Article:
returning to readings beyond this book, for example Tuck and Yang’s (2012) Decolonization is not a metaphor with Chapter 5 ‘explor[ing] radical educational alternatives using the metaphor
of decolonization’ (87). Tuck and Yang write that decolonization is ‘a distinct project from other
civil and human rights-based social justice projects’ (2); that the ‘easy absorption, adoption, and transposing of decolonization’, an example being calls to ‘decolonize our schools’ or ‘decolonize student thinking’, are incommensurable and is ‘yet another form of settler appropriation’ (3) which inhibits ‘more meaningful potential alliances’ (3). Other times I found passages to take too much for granted. For example, after reflecting on the experience and standard reactions to the introduction of more radical concepts of learning spaces from students based in (US) mainstream, No Child Left Behind-era education, Haworth states
Radical informal learning takes a significantly different approach to learning than what was stated above.

For one, radical informal learning would be an ongoing process and geared toward freedom, autonomy, critical reflection, and liberation rather than supporting hierarchical, authoritarian, and economically corrupt institutions and relationships. (7)

With what, I wonder, is the reader to do with these terms? While ‘freedom’, ‘autonomy’, ‘critical
reflection’, ‘liberation’ and ‘ongoing process’ are mentioned and alluded to throughout the book,
I do not consider these terms to be as self-evident as I often read them being used. Without
further engagement and analysis with these terms, I hesitate with what is being questioned and
challenged by the authors (e.g. education, learning spaces, desire).

Perhaps what I am looking for is too tedious a task for this format (a single chapter in an
edited book has limited space to say much, especially when there is so much to say and so much being said), perhaps these are even meant to be terms open to interpretation with informal understandings. But I offer this critique because perhaps the authors are taking for granted, even taking liberties with some common conceptualizations (e.g. ‘freedom’) while directly taking on others (‘learning’).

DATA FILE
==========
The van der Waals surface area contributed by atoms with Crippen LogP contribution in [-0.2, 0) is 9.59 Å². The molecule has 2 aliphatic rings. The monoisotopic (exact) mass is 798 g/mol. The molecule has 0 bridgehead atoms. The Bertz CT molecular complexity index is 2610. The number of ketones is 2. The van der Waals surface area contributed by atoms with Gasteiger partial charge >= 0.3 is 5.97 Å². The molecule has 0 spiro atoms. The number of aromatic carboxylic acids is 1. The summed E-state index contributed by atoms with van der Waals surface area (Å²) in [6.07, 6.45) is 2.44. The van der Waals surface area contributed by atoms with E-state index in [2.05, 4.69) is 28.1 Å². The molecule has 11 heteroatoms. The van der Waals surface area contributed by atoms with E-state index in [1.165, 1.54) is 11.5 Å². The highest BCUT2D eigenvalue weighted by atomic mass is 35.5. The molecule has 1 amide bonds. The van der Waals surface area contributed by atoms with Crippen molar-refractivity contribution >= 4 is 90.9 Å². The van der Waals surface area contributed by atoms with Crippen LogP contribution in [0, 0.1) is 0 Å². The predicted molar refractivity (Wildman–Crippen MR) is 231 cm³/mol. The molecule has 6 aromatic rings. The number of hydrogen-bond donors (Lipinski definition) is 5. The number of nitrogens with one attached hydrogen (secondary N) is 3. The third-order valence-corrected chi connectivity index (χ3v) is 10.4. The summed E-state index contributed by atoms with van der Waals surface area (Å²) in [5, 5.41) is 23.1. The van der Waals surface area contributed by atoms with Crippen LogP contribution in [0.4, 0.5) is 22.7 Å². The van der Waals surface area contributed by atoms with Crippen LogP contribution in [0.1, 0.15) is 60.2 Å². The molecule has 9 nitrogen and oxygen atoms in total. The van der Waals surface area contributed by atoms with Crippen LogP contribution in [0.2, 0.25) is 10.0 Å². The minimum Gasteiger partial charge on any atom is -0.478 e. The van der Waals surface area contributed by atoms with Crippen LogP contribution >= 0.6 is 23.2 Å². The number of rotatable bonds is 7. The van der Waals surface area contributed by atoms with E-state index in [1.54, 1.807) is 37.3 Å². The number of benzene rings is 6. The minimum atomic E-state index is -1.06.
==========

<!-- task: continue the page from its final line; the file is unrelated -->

A stand-out example for me comes from the book’s co-editor John M. Elmore in Chapter 1,
which presents the reader with various provocations on authoritarianism, education, and restraint from ‘organic development’. I found some arguments in the chapter to themselves be restrained; while I support taking the strong position that ‘to oppose one system of domination while supporting...another, is to engage in intellectual hypocrisy of the highest level’ (27), there was no further analysis of opposition itself (for which I again go to Daring et al. 2012, specifically chapters by Conrad, and Heckert). Other passages I found to be restraining in themselves with an accepting and upholding of the authoritarianism the chapter and wider collection seeks to address and offer alternatives to. For example, when considering consequences of ‘Preventing learners from thinking and acting freely’ (again, more assumptions on terminology), Elmore brings in an Arnstine quote to support the point being made of the process in which ‘...entire societies can acquire the mentality of slaves.’ What Arnstine means by ‘the mentality of slaves’, and why Elmore offers this quote to try and substantiate the argument for ‘Finding alternatives to traditional schooling’ not only remains unclear in this chapter – as no elaboration or explanation is given – but is (at best) missing the mark. One might ‘get’ the sentiment of what is meant here, but given the complex, nuanced, opaque, beautiful, horrible work around slavery (for one example, the work of Saidiya